The second day of the conference began with a breakfast visit from Rep. Rob J. Wittman (R–Va.), co-chair of the U.S. House Rural Broadband Caucus. Wittman highlighted three ways to better reach the underserved with broadband: better mapping, cutting burdensome regulations and building future-proof fiber networks. Sen. Joe Manchin (D–W.Va.) also addressed attendees by video. Members dispersed in the afternoon to join NTCA's government affairs staff at meetings with congressional staff.
FCC Eliminates Rural Rate Floor
At its open meeting last week, the FCC voted to eliminate the rate floor, a 2011 rule that, left unaddressed, would have raised rural telephone rates as much as 50% starting this June—or started reducing rural operators' universal service support as of July had they failed to raise local rates.
"Today's action is consistent with the FCC's statutory responsibility to ensure that rural consumers receive quality services at just, reasonable, and affordable rates, and that rural carriers continue to receive the predictable and sufficient universal service support needed to serve high-cost areas," the commission said of its action.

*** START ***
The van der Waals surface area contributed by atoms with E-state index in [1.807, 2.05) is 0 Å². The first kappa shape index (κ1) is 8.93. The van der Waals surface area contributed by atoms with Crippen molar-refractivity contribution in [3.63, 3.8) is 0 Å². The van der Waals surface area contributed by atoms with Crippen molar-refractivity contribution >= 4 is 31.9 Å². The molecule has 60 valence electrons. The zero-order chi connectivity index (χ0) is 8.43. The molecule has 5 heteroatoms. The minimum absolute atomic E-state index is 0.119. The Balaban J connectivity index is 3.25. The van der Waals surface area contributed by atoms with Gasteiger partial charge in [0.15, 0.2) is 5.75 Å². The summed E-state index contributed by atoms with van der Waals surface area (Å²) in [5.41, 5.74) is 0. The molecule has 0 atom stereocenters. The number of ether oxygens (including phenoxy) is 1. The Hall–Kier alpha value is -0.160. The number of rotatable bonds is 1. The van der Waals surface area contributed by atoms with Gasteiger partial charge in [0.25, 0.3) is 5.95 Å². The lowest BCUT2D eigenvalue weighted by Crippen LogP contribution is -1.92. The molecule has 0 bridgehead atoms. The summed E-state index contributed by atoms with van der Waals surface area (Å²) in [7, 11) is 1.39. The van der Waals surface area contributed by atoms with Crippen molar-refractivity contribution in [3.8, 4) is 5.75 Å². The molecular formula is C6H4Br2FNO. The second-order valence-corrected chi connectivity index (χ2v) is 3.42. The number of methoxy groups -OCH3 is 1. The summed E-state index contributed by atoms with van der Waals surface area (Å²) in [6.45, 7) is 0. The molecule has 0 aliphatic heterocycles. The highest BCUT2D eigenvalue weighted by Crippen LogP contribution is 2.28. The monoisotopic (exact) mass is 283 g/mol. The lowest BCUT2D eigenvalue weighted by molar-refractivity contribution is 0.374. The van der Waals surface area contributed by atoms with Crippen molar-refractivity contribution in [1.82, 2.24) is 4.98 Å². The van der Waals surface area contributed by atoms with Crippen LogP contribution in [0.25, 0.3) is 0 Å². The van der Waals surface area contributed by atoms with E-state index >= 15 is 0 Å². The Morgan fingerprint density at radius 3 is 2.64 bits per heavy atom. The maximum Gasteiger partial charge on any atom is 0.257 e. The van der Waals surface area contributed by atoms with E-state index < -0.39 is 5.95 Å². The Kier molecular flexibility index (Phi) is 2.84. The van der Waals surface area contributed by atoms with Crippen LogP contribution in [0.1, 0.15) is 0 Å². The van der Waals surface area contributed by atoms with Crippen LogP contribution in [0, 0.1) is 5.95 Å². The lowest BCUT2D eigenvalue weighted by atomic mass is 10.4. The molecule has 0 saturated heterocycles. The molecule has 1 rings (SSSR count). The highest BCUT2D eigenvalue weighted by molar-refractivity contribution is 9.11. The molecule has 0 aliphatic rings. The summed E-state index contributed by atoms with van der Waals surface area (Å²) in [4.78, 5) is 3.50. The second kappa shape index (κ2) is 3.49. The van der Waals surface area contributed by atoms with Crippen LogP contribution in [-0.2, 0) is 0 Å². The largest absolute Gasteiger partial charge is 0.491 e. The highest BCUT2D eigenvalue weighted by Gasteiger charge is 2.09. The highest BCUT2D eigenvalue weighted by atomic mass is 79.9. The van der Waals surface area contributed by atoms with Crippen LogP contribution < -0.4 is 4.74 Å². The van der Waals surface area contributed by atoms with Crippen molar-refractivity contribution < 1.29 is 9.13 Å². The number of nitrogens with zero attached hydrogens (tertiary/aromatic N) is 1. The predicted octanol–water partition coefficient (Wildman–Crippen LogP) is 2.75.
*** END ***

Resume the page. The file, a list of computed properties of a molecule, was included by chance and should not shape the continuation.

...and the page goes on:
NTCA–The Rural Broadband Association Chief Executive Officer Shirley Bloomfield applauded the commission's decision. "For far too long, many rural American consumers have faced the prospect of rapidly escalating rates for voice telephony services because of a rate floor policy that was ill-designed from its inception," she said.
Had the commission not acted, the rate floor would have risen from $18 to $26.98, the commission said.
White House, FCC Announce Rural Digital Opportunity Fund
On April 12, 2019, President Donald Trump and FCC Chairman Ajit Pai announced that the commission will provide $20.4 billion for a new Rural Digital Opportunity Fund over the next 10 years to support broadband deployment in rural America. Pai also used the event to provide further details about the commission's upcoming 5G spectrum auction, which will begin December 10 of this year.
NTCA–The Rural Broadband Association Chief Executive Officer Shirley Bloomfield lauded the commission's action on the new rural fund.
Bloomfield added that the association was pleased that the FCC would be taking a lead role in the effort. Bloomfield also blogged about the announcement, which was among "many good things" that happened last week for the rural broadband industry.
NTCA Supports AFR to Reconsider and Overturn Dismissal of ATA Petition for Waiver